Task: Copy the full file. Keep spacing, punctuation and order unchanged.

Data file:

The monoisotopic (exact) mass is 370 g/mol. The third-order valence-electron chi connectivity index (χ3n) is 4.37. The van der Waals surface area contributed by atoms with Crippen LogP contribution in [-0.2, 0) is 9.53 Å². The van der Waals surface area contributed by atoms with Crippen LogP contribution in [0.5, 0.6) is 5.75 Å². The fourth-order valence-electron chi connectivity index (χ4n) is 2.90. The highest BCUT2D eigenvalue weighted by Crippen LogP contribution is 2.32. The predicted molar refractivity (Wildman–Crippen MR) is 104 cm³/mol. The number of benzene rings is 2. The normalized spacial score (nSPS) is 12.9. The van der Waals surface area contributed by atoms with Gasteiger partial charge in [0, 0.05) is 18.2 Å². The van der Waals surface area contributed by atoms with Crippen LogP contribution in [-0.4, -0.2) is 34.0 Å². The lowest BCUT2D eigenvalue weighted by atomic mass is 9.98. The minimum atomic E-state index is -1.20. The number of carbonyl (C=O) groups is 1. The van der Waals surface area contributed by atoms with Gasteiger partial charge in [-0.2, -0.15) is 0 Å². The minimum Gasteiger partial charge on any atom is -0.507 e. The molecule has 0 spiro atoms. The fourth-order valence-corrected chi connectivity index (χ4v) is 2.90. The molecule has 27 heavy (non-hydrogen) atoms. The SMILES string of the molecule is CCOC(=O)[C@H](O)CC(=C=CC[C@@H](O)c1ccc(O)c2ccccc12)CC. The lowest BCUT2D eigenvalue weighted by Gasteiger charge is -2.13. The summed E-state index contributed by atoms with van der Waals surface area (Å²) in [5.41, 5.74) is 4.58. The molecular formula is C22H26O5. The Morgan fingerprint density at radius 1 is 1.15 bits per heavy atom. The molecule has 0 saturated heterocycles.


The monoisotopic (exact) mass is 370 g/mol. The third-order valence-electron chi connectivity index (χ3n) is 4.37. The van der Waals surface area contributed by atoms with Crippen LogP contribution in [-0.2, 0) is 9.53 Å². The van der Waals surface area contributed by atoms with Crippen LogP contribution in [0.5, 0.6) is 5.75 Å². The fourth-order valence-electron chi connectivity index (χ4n) is 2.90. The highest BCUT2D eigenvalue weighted by Crippen LogP contribution is 2.32. The predicted molar refractivity (Wildman–Crippen MR) is 104 cm³/mol. The number of benzene rings is 2. The normalized spacial score (nSPS) is 12.9. The van der Waals surface area contributed by atoms with Gasteiger partial charge in [0, 0.05) is 18.2 Å². The van der Waals surface area contributed by atoms with Crippen LogP contribution in [-0.4, -0.2) is 34.0 Å². The lowest BCUT2D eigenvalue weighted by atomic mass is 9.98. The minimum atomic E-state index is -1.20. The number of carbonyl (C=O) groups is 1. The van der Waals surface area contributed by atoms with Gasteiger partial charge in [-0.2, -0.15) is 0 Å². The minimum Gasteiger partial charge on any atom is -0.507 e. The molecule has 0 spiro atoms. The fourth-order valence-corrected chi connectivity index (χ4v) is 2.90. The molecule has 27 heavy (non-hydrogen) atoms. The SMILES string of the molecule is CCOC(=O)[C@H](O)CC(=C=CC[C@@H](O)c1ccc(O)c2ccccc12)CC. The lowest BCUT2D eigenvalue weighted by Gasteiger charge is -2.13. The summed E-state index contributed by atoms with van der Waals surface area (Å²) in [5.41, 5.74) is 4.58. The molecular formula is C22H26O5. The Morgan fingerprint density at radius 1 is 1.15 bits per heavy atom. The molecule has 0 saturated heterocycles.